10 easy tips to care for your things so they’ll last a long, long time!

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how to care for your things so they will last a long time

Caring for our clothing or zero-waste essentials is not rocket science—but sometimes we don’t know better and we end up being really sad when our favourite t-shirt/cloth napkin/jeans/socks/hanky turns into a rag and just can’t serve anymore! 

Here are 10 tips that will make a huge difference in keeping your things looking sharp and lasting—hopefully—for as long as you wish.

1. Choose quality

This is the first—and perhaps most obvious step in the chain. If you buy quality and care for it, chances are your clothing will last longer than most items you can buy in fast fashion chains! It’s quite logic: high quality fabric doesn’t tend to fade, pille or distort… 

2. Wash only when needed and with the right stuff

We tend to wear and wash—but aside from underwear—guess what—unless you’ve just hit puberty (like my teenager), you’re learning how to eat (like my 3-year-old), or you’ve just had a vigorous workout… You don’t really need to wash your clothing every day! Especially if (hey for most of us it’s a reality these days), you’re mostly working from home.

I can imagine that if you’re reading this, you care for yourself the way you aspire to care for your things, so you’re probably already purchasing eco-friendly detergent. If you aren’t yet, then I can only encourage you to keep searching for the right one—although they aren’t all efficient nor do they all smell nice—there are a few great brands out there that do a fine job and help us have less impact on our planet—and on us (because hey, we wear the washed garments!)

wash only when necessary

3. Remove stains ASAP. Like NOW!

Have you stained something? I know it’s tempting to change clothes and think about it later. But later won’t do… Sadly, it never does. If there’s one thing to take away from this article, it’s that treating stains right after they occur makes a HUGE difference. Like—a will it remain stained—difference? Don’t go crazy—in my house, we simply scrub the stain with cold water and white Marseille soap and then leave the garment to soak in water mixed with detergent. Or if laundry is already piling up, we throw it in the washing machine, on the spot. If it’s a MEAN stain (like dark, delicious tomato sauce on a white t-shirt), I’ll scrub with the Marseille soap and soak it in really hot water mixed with stain removal powder (maybe, just maybe I chant at the same time, but you’ll never know). And that works super well.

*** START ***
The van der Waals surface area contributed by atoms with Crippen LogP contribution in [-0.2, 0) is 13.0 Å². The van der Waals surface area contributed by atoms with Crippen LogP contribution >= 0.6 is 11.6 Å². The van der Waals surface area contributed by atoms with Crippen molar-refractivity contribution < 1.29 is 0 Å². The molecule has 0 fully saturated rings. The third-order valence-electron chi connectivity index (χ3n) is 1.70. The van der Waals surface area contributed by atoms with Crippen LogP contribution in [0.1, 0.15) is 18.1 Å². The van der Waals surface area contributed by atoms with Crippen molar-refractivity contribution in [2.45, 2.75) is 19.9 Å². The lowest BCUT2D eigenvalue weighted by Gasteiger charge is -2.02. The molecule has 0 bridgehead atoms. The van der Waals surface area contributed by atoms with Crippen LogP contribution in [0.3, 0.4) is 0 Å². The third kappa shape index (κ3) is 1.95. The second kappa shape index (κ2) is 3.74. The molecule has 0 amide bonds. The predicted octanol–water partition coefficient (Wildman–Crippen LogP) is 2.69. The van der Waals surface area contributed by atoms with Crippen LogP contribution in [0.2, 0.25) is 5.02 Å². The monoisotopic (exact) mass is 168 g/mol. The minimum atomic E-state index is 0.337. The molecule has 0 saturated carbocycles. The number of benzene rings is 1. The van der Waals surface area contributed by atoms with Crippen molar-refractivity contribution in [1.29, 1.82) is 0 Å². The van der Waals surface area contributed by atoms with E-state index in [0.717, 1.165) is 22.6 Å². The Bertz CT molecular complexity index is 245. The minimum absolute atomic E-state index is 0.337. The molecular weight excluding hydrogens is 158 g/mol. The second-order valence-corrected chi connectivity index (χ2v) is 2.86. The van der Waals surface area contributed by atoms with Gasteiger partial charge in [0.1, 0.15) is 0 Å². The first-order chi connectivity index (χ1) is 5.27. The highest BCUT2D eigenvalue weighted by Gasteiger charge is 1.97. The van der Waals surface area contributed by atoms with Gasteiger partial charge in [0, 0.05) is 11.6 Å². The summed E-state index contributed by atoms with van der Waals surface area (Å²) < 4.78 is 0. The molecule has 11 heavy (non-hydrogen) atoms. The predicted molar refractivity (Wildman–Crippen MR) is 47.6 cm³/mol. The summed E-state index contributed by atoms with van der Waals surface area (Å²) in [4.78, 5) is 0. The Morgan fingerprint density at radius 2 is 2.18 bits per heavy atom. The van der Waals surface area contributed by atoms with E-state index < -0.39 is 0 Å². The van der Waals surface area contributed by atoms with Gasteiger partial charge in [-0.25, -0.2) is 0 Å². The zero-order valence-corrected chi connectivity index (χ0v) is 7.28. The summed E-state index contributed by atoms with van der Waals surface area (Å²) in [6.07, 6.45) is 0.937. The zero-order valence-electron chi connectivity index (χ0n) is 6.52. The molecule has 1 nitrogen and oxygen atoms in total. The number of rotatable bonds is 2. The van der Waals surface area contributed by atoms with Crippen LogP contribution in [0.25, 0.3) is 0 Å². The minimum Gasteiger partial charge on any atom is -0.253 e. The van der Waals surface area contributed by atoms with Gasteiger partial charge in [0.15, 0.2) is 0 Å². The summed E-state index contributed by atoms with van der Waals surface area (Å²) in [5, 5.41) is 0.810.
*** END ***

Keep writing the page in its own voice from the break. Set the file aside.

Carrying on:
But the key is to act quickly. It truly makes all the difference.

My personal tip: since my dad passed away, I started using his apron to cook—and turns out I don’t stain nearly as many clothes as I used to!

soak laundry to remove stains

4. Sort your laundry

I know, I know … my mom used to nag me about this too. And frankly, I did not sort laundry for the longest time. But as time flies by and I start realizing that it’s nice to hold on to the things we love (and so frustrating to have to let go of our fave items because of carelessness), I now sort my laundry (well, most of it). 

So whites go with whites… And guess what, they actually stay white (amazing, huh?) And dark colours + reds, also go together. There is a grey zone when it comes to other colours—if I’m overwhelmed and they’re mostly kid stuff, they might just all go in together—and if I’m feeling rather domestic, I sometimes make rainbows with my laundry (most of you know my obsession with rainbows by now!), placing warm colours together, cooler shades together—and I swear, I almost take pleasure in it.

5. Follow the instructions